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Television

Why Billy Porter, Jharrel Jerome and RuPaul’s Emmy wins made for a historic night

RuPaul Charles accepts the award for competition program at the 71st Primetime Emmy Awards at the Microsoft Theater in Los Angeles.
RuPaul Charles accepts the award for competition program at the 71st Primetime Emmy Awards at the Microsoft Theater in Los Angeles.
(Robert Gauthier/Los Angeles Times)

“Once again, we watch history unfold,” Emmy presenter Kerry Washington said with a huge smile as she announced that Billy Porter of FX’s “Pose” had won for lead actor in a drama series.

It capped a night of historic wins for black men at TV’s flagship awards. Besides Porter, Jharrel Jerome of Netflix’s limited series “When They See Us” and RuPaul of the reality competition series “RuPaul’s Drag Race” scored major wins, sparking some of the evening’s most enthusiastic applause from the audience at the Microsoft Theater.

Porter’s win took on added significance as he became the first openly gay black man to be named lead actor in a drama series for his role as the flamboyant ballroom emcee Pray Tell. The actor triumphed over a formidable field of performers, including past winner Sterling K. Brown of “This Is Us.”

The former “Kinky Boots” star was ecstatic as he took the stage. Clad in a large flowing hat and sparkling black suit, Porter was as exuberant as his outfit.

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“The category is love, y’all,” Porter exclaimed. “I am so overwhelmed and I am so overjoyed to have lived long enough to see this day. James Baldwin said, ‘It took many years of vomiting up all the filth I had been taught about myself and halfway believe before I could walk around this earth like I had the right to be here.’ I have the right, you have the right, we all have the right!”

“Pose” explores the subculture of the LGBTQ ballroom scene in late 1980s and early 1990s New York, as well as of the lives of the people in that community.

Porter added, “We as artists are the people who get to change the molecular structure of the hearts and minds of the people who live on this planet. Please don’t ever stop doing that. Please don’t ever stop telling the truth.”

Jerome received one of the most rousing receptions of the evening when he won for lead actor in a limited series for “When They See Us,” which examines the case of the Central Park Five, five black and Latino Harlem adolescents who were wrongfully convicted of raping and beating a white female jogger in 1989. The 21-year-old actor became the youngest to win in the category for his portrayal of Korey Wise, who at 16 was the oldest of those charged. Wise is now a criminal justice reform advocate.

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Jerome’s win was the sole victory of the night for the Netflix series.

As he took the stage, Jerome at first seemed overwhelmed. “I feel like I should just be in the Bronx right now, chilling, waiting for my mom’s cooking or something,” he finally said. “But I’m here in front of my inspirations, in front of people I’m so motivated by. The reason I’m here is because of actors I was in the category with.”

One of his competitors in the category was his “Moonlight” costar Mahershala Ali, who was nominated for HBO’s “True Detective.” In an interview just a few hours after he learned of his nomination in July, Jerome said, “I’m so honored to be nominated with Mahershala. He was such an inspiration to me, always inspiring me to do better.”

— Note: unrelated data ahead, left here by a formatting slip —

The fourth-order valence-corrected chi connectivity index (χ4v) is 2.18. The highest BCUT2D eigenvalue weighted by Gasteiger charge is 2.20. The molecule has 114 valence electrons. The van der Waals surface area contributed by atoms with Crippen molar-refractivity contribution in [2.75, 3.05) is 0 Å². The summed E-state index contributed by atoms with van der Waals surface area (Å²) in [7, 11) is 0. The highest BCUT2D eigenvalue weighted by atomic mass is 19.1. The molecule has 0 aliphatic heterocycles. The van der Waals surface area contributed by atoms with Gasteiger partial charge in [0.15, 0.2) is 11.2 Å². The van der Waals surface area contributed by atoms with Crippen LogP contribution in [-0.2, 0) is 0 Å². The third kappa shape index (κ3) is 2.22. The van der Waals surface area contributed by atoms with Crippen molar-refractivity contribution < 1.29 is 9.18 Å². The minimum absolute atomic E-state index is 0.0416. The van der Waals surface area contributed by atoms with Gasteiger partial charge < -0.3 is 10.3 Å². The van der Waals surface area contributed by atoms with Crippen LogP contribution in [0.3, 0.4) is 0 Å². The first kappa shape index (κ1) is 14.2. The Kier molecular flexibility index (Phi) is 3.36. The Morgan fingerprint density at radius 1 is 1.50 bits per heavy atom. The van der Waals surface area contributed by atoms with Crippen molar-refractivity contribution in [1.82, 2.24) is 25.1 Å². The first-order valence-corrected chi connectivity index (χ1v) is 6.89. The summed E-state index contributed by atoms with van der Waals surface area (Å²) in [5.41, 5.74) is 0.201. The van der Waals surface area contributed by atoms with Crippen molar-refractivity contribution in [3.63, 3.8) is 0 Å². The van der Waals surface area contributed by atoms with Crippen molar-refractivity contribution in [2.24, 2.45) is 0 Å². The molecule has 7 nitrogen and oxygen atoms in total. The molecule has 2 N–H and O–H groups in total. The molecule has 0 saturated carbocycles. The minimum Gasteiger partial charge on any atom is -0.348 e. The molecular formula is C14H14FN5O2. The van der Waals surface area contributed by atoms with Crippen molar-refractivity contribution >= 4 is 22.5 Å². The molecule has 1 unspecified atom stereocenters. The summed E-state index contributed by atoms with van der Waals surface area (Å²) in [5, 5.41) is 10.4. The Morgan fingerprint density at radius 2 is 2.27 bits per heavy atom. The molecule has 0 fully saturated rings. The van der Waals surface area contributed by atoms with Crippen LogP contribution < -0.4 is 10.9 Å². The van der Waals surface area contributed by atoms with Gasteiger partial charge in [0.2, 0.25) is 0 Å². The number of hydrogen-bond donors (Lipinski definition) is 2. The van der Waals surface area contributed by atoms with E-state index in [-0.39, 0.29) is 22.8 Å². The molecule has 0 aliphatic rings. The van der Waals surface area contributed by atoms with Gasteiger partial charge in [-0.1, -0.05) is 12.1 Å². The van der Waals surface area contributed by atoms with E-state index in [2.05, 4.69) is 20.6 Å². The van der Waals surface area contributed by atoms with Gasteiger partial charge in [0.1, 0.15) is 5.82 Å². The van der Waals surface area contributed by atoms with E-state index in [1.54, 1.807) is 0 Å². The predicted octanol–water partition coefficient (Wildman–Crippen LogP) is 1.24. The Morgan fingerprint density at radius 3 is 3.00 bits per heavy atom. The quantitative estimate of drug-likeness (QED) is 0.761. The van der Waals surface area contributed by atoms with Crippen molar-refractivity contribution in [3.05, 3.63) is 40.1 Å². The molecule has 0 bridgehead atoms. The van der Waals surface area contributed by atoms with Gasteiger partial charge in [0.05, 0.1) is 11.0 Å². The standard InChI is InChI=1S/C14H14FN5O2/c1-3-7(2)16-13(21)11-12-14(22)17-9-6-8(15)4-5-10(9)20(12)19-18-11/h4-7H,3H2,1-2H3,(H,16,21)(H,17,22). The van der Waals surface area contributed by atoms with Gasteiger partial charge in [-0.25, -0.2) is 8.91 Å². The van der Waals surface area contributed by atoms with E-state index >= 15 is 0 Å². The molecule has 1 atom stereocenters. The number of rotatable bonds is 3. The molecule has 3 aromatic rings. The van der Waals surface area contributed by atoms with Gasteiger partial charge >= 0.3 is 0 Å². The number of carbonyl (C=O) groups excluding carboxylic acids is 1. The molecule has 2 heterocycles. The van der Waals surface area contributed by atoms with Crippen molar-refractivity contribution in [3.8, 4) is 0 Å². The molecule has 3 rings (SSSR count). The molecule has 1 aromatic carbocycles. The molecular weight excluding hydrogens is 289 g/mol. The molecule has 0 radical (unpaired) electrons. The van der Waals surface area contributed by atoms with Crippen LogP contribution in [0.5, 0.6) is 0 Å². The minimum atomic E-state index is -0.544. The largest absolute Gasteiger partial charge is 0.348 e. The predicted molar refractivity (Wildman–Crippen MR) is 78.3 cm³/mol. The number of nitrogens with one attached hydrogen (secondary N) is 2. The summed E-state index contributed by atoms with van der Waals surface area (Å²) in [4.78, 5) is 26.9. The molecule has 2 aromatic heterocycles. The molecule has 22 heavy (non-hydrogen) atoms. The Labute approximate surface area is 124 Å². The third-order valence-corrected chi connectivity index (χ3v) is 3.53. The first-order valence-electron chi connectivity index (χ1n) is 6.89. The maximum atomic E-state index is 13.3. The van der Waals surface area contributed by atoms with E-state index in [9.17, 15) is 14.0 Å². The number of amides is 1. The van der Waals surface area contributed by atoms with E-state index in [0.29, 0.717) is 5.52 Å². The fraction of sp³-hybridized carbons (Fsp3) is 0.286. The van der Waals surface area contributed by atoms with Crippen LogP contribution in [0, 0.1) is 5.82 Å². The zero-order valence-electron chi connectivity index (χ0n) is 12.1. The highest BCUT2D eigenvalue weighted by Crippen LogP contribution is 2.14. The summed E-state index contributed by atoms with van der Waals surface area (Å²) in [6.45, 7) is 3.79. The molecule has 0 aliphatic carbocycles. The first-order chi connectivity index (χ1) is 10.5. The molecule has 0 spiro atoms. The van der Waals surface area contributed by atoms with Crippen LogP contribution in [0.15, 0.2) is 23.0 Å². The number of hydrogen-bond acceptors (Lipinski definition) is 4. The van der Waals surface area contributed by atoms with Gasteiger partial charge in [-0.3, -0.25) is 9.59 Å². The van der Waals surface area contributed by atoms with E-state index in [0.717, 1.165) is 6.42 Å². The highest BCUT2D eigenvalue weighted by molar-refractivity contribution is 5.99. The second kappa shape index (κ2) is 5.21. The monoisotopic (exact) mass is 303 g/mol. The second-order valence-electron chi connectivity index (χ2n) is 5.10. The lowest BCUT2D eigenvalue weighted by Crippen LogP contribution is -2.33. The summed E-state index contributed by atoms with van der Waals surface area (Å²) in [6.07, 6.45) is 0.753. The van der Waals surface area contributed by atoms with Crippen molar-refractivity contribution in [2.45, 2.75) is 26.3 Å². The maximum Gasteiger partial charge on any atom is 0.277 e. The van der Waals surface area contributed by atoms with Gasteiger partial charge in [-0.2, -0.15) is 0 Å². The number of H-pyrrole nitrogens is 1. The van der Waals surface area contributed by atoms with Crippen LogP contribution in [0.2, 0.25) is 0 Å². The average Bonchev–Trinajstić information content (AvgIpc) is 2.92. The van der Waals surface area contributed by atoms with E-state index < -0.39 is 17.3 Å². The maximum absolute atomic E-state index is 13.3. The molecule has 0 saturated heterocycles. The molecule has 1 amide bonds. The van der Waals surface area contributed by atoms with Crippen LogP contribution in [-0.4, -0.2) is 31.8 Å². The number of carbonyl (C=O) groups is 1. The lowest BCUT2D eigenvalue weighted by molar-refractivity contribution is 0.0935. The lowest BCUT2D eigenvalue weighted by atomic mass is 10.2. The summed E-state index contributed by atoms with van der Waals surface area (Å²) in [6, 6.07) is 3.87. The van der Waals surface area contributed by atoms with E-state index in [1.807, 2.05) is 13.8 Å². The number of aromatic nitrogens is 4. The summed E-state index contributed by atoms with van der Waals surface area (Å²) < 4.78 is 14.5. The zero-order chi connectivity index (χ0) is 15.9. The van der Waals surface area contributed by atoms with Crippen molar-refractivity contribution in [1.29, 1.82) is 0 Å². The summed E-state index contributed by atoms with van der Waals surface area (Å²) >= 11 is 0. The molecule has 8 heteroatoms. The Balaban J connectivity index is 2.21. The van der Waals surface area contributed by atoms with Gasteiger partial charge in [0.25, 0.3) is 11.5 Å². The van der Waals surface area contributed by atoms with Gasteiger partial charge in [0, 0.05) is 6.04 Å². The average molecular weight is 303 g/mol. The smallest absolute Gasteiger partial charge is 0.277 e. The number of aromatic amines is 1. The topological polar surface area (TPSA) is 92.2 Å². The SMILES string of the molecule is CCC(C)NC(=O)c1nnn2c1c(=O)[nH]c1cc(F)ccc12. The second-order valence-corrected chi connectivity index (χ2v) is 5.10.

Jerome gave thanks to “my beautiful mother, who’s with me today — I couldn’t do it without her,” and his father, before thanking Netflix and the project’s creator, Ava DuVernay: “Thank you for giving me this opportunity.”

He saved his final thanks for the true-life subjects of the series, many of whom were in the audience. “This is for the men who we know as the Exonerated Five. Thank you so much, it’s a blessing.” Many in the group raised their fists in triumph.”

Backstage, Jerome was asked about black actors often being awarded for portraying characters in pain. “You’re absolutely right, with `'Moonlight,’ ‘12 Years a Slave.’ Unfortunately, I think our strongest stories are the stories of pain, considering that’s what we go through on a daily basis.”

“RuPaul’s Drag Race,” the VH1 reality show that pits drag queens against each other, won for competition series. The series also won last year for reality-competition series. RuPaul won last week at the Creative Emmys for competition series host.

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There were also some significant disappointments for nominees of color, including Sandra Oh of “Killing Eve” who came up short for the second consecutive year in her quest to become the first woman of Asian descent to win lead actress in a drama. Oh lost out to her “Killing Eve” co-star Jodie Comer.

After the show, Porter addressed an awards show moment that picked up steam on Twitter — as RuPaul gave his speech after winning competition series for “RuPaul’s Drag Race,” a camera pan caught Porter seemingly looking less than enthusiastic. Porter said that wasn’t his intention.

“There’s never a side eye coming from me, there’s never anything negative coming from me. You’re never going to get it from me,” he said. “RuPaul is a friend of mine, I am so proud of him. I stand on his shoulders. He paved the way for me, so there’s never a side eye about that.”

“Pose” star Billy Porter shares how he was cast for his role -- or wished it into existence.

Times staff writers Makeda Easter and Ashley Lee contributed to this report.


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